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Exhibit tells slave’s stories for Black History month

One of Burlington’s most famous early settlers, Mohawk Chief Joseph Brant, owned a kidnapped, black, slave girl and other human chattel.

One of Burlington’s most famous early settlers, Mohawk Chief Joseph Brant, owned a kidnapped, black, slave girl and other human chattel.

Sophia Pooley was the girl’s name. She was born to slave parents at Fishkill, N.Y., on the Hudson River in perhaps the mid-1760s. At the age of 12 or 13 — dates are sketchy — she was snatched away.

The kidnappers sold Pooley to Brant on the U.S. side of the border near Niagara. When he moved to Burlington in 1784, he brought her and his other slaves with him.

“(He) probably owned over 30 slaves,” says a panel from Enslaved Africans in Upper Canada, created by the archives department and showing until Feb. 26 at Toronto’s First Post Office.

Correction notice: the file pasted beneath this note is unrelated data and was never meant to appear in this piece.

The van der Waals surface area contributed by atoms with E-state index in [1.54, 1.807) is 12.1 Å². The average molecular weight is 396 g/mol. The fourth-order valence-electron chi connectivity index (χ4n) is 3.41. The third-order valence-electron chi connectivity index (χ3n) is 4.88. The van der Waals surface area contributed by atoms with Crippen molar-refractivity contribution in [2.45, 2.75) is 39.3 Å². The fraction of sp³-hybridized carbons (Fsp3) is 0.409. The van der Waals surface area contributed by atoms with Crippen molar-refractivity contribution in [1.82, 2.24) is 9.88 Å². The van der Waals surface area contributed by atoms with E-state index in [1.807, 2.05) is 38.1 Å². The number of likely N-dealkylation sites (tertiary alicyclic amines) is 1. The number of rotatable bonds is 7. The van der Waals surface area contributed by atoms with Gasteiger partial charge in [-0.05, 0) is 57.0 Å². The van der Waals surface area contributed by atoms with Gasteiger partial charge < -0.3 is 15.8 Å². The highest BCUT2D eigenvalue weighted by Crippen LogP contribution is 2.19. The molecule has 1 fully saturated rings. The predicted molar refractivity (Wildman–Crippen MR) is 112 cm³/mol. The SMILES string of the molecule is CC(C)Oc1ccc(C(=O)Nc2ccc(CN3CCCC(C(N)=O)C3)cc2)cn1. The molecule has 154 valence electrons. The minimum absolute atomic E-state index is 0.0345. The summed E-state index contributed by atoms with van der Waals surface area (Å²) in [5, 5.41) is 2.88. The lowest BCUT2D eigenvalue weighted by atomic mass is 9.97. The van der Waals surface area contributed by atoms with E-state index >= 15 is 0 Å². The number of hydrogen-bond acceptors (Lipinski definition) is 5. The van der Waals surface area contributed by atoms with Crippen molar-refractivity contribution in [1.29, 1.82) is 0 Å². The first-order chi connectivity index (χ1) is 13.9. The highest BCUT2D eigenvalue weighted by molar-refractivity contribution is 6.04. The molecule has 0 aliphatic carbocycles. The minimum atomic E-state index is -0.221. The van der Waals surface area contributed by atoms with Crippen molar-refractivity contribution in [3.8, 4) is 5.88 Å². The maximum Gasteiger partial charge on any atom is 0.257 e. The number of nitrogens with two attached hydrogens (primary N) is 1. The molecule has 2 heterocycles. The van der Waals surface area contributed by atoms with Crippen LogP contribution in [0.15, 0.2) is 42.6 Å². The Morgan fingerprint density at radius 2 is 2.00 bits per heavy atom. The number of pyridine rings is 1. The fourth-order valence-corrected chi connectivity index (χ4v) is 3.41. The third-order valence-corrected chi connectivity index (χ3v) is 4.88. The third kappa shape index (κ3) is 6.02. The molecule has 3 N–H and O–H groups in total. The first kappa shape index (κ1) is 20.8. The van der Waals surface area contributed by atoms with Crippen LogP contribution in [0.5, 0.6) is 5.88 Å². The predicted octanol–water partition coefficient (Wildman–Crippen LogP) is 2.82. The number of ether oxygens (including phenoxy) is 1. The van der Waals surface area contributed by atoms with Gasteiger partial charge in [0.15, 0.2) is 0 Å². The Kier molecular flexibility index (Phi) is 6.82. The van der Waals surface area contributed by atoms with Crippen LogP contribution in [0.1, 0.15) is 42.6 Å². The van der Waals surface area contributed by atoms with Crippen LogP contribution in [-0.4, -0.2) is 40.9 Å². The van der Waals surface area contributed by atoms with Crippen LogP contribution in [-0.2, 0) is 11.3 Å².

Paul Stone, curator at Burlington’s Joseph Brant Museum, confirms the archival record.

Brant ranks as one of Greater Toronto’s most powerful historical figures.

He made his name as a warrior chief for the British side in the American Revolutionary War of 1775 to 1783, and later as political leader of the Six Nations people who settled in southwestern Ontario.

Burlington’s museum makes no reference to slave ownership, but the record is clear: Five years before arriving in Canada, he began collecting unpaid black workers.

Sometimes the exhibition’s Pooley segment contradicts itself, saying Brant bought Pooley when she was seven and sold her when she was 12, and also saying she lived with Brant for seven years. Other sources agree that Brant bought her when she was 12 or 13 and sold her seven years later at 20 to English settler Samuel Hatt of nearby Ancaster.

In any case, John Graves Simcoe arrived as Upper Canada’s first lieutenant-governor of Upper Canada in 1793 and immediately campaigned to end slave ownership by Brant and others.

 
 
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